ConclusionThis is the first case of robot-assisted laparoscopic retroperitoneal lymph node dissection with concomitant inferior vena cava thrombectomy and reconstruction for metastatic mixed testicular germ cell cancer published to date. This complicated surgical procedure was facilitated by the innovative usage of three-dimensional image reconstruction for defining the vena cava tumor thrombus, a robotic ultrasound probe for intraoperatively defining the vena cava tumor thrombus, and vena cavoscopy using a flexible ureteroscope.
Source: Journal of Medical Case Reports - Category: General Medicine Source Type: research
In conclusion, this study brings new insights on the metabolic characteristics of TGCTs, showing alterations in the expression of proteins related with the Warburg effect, as well as associations of the hyper-glycolytic and acid-resistant phenotype with aggressive clinicopathological parameters.
Source: Frontiers in Endocrinology - Category: Endocrinology Source Type: research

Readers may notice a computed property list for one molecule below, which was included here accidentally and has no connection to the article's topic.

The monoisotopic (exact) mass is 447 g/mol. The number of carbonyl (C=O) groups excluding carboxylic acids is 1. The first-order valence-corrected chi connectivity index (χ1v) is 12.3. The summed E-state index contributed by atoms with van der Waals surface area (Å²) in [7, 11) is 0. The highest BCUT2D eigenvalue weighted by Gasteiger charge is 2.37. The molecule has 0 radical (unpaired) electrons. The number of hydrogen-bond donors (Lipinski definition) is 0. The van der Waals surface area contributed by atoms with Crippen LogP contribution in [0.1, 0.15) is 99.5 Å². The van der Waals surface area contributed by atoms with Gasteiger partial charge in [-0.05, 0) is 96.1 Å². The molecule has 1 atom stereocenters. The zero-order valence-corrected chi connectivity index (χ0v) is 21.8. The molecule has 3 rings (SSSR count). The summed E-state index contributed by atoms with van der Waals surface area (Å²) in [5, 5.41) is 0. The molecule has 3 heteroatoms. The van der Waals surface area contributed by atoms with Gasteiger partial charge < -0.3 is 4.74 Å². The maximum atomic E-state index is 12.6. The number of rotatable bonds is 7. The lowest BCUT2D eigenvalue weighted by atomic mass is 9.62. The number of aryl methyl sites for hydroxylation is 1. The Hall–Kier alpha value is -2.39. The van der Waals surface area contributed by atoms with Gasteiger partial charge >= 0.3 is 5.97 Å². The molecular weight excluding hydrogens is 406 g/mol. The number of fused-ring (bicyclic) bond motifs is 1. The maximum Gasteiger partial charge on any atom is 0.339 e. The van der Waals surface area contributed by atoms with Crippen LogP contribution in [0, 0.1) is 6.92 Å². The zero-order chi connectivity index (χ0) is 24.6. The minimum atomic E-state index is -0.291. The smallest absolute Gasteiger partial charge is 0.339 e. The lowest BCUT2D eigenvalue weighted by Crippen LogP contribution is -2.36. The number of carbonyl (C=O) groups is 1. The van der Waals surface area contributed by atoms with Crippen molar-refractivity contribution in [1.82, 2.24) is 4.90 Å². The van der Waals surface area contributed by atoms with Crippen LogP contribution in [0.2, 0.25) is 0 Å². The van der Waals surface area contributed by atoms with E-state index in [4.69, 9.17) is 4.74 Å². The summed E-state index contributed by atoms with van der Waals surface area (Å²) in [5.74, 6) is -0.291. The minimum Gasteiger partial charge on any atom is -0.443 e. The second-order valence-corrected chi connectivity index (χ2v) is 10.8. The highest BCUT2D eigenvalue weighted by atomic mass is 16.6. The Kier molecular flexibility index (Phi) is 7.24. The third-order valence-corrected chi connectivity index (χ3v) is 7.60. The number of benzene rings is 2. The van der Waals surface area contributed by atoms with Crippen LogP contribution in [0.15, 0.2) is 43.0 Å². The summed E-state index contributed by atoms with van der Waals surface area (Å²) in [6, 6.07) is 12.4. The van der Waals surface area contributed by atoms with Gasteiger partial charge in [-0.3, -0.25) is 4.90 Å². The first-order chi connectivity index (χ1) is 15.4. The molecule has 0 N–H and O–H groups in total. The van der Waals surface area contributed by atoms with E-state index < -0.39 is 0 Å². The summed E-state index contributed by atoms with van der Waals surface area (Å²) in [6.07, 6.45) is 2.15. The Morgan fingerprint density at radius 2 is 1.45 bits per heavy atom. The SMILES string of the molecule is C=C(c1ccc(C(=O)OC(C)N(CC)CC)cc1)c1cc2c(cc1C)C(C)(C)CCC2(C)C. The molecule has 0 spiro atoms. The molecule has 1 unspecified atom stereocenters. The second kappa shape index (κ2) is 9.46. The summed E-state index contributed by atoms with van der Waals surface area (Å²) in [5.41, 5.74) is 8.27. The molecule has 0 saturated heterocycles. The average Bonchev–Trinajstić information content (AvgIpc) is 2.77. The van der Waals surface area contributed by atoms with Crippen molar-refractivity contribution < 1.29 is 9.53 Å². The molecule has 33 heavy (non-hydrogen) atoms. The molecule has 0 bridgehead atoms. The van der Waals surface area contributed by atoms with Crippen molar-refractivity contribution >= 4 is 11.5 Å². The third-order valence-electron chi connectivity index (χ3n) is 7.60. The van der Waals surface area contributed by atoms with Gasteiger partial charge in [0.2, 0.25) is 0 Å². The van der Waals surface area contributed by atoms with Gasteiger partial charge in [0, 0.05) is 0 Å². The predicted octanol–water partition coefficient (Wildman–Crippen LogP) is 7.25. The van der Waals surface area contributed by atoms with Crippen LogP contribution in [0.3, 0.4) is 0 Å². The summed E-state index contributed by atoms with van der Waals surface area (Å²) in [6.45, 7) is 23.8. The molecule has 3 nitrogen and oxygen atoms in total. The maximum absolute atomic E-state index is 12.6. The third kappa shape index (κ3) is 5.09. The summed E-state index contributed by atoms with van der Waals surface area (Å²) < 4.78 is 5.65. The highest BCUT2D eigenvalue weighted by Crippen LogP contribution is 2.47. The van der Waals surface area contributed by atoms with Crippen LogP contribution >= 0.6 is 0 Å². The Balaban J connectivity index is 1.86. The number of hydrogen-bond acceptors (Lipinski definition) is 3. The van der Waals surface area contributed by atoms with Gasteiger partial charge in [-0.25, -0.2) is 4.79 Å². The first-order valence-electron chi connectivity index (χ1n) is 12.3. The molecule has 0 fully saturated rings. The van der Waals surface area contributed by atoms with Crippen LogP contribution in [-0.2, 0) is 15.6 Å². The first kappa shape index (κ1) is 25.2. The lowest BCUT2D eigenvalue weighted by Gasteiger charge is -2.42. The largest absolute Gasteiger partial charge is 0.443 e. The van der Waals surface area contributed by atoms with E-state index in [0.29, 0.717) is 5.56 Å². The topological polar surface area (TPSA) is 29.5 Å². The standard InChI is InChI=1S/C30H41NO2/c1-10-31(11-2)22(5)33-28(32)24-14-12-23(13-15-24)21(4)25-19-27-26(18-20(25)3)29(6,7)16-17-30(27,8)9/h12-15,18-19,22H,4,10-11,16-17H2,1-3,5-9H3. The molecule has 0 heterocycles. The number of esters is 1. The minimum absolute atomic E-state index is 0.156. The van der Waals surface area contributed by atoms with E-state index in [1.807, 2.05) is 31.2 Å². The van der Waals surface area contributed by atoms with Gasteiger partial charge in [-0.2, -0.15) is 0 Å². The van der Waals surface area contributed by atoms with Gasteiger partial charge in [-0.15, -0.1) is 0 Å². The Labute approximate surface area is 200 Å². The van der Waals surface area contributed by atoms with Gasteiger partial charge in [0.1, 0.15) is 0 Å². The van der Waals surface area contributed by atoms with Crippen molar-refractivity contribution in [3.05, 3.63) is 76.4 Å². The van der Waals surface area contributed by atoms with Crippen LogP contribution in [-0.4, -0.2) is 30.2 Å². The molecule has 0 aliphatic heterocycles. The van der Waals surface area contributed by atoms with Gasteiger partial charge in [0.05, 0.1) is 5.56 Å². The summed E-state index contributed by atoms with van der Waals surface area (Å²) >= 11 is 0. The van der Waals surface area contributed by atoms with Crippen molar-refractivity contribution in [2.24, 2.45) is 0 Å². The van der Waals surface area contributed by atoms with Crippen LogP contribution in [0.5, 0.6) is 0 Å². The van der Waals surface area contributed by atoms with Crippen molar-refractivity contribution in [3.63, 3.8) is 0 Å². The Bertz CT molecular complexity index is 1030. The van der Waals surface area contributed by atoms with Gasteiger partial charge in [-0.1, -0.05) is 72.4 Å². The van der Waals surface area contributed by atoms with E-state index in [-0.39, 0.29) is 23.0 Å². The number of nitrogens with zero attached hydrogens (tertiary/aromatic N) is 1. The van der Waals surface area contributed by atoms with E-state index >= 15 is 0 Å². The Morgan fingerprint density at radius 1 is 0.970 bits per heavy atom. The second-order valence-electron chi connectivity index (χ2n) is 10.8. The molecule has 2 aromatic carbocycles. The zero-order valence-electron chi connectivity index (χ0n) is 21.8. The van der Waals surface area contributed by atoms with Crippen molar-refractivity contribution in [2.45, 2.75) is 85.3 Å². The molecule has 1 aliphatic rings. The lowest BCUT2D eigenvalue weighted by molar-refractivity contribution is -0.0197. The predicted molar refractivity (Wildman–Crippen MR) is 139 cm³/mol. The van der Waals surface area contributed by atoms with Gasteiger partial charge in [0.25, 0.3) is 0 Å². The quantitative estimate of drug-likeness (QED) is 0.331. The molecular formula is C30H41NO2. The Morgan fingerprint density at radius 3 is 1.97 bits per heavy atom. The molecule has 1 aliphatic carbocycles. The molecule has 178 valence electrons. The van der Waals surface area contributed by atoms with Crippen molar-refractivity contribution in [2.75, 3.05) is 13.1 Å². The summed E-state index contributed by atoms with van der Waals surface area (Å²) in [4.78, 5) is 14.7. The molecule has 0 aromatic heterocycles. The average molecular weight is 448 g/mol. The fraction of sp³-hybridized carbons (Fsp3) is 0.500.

Purpose of review Understanding the molecular basis underlying testicular germ cell tumors (TGCTs) may help improve patient outcomes, particularly for patients with poorer risk or chemoresistant disease. Here, we review the major contemporary advances in elucidating TGCT genetics by discussing patterns of TGCT inheritance, recent genomic and transcriptomic discoveries in TGCT, and the role of genetics in predicting therapeutic resistance and in guiding treatment. Recent findings In the absence of a major high-penetrance TGCT susceptibility gene, inheritance is likely driven by a complex polygenic model with considerab...
Source: Current Opinion in Urology - Category: Urology & Nephrology Tags: CANCER GENETICS IN UROLOGIC PRACTICE: Edited by Todd M. Morgan and Brian Chapin Source Type: research